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Redness of the face, or facial flushing, can be caused by a skin condition, such as rosacea or lupus, reactions to skin products or makeup, or adult acne, according to WebMD. Women with symptoms of menopause, such as hot flashes, may also experience facial redness.


Red skin on the face may be a condition called Rosacea, explains WebMD. Between the ages of 30 and 50, fair-skinned people may develop this condition first as easy blushing. Then small blood vessels and pimples may occur. Rosacea causes redness and swelling of the cheeks, forehead, nose and chin.


Rosacea is a possible reason that a person's face is always red, according to the NetDoctor medical team. It is a chronic skin condition that causes the nose and cheeks to become unusually red and mostly affects women.


Some possible causes of constant redness in the face are rosacea, Cushing's disease, emotional triggers and spicy foods, explains Healthline. Redness is a result of increased blood flow, which causes blood vessels to enlarge.


Patients can treat red facial spots by trying home remedies that use aloe vera, cucumber, honey or brewed chamomile tea bags, according to Everyday Health. Dry and irritated skin can be treated by applying cool cucumber slices on red spots to soothe the skin and reduce redness. Mixing water and faci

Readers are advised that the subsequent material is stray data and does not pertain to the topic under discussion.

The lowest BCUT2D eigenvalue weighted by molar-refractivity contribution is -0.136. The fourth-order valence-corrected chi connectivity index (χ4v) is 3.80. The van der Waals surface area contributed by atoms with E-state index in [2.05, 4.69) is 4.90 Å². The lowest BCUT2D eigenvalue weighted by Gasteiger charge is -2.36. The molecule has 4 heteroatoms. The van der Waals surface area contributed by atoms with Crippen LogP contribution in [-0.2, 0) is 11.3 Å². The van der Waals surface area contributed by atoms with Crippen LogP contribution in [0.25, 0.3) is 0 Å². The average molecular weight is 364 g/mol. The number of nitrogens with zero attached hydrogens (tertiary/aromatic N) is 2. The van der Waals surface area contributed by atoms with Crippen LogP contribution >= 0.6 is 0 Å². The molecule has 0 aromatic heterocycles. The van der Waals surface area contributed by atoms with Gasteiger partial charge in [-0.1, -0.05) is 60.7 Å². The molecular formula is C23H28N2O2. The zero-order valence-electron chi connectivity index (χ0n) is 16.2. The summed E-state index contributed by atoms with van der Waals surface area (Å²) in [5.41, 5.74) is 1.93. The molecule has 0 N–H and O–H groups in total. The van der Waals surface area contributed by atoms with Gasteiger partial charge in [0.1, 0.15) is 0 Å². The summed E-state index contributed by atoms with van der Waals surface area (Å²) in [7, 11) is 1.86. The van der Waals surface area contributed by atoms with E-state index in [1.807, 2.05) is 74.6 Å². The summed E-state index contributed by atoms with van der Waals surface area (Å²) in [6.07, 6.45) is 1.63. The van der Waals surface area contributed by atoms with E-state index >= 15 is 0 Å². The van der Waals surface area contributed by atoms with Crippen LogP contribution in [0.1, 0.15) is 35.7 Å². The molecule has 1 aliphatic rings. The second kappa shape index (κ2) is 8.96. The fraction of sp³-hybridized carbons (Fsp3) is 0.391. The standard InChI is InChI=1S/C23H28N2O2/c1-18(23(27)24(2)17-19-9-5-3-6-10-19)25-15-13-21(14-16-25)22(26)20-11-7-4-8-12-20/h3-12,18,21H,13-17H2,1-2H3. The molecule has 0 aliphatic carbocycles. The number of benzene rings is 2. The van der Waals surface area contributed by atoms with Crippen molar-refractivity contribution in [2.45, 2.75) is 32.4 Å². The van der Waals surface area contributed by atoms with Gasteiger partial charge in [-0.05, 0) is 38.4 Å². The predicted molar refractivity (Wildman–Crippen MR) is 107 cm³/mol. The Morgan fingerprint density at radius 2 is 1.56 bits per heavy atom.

Healthy newborns have deep red and purple skin with bluish hands and feet at birth, according to MedlinePlus. The skin lightens over the next few days, but a baby's face may still turn red when he cries. A baby's lips, feet and hands may turn blue in the cold.


Laser treatment often reduces redness of the face brought on by alcohol abuse, according to MedlinePlus. The condition occurs as a result of the formation of telangiectasias, which are enlarged blood vessels on the skin and in the whites of the eyes. Telangiectasia caused by alcohol abuse has associ


Allergies or infections, like pink eye, both cause redness around the eye area, says AllAboutVision. If there is redness in the white of the eye itself, it may be due to broken blood vessels, reports the Mayo Clinic.


The primate commonly referred to as the "red-faced monkey" is known as the red uakari, pronounced "wakari." The small primates live in the Amazon River Basin of South America and prefer flooded rain forests and locations near water sources.


Red or bloodshot eyes are the result of blood vessel swelling that can be brought on by a wide variety of factors and conditions. For example, things as innocuous as dry air can cause redness in the whites of the eyes.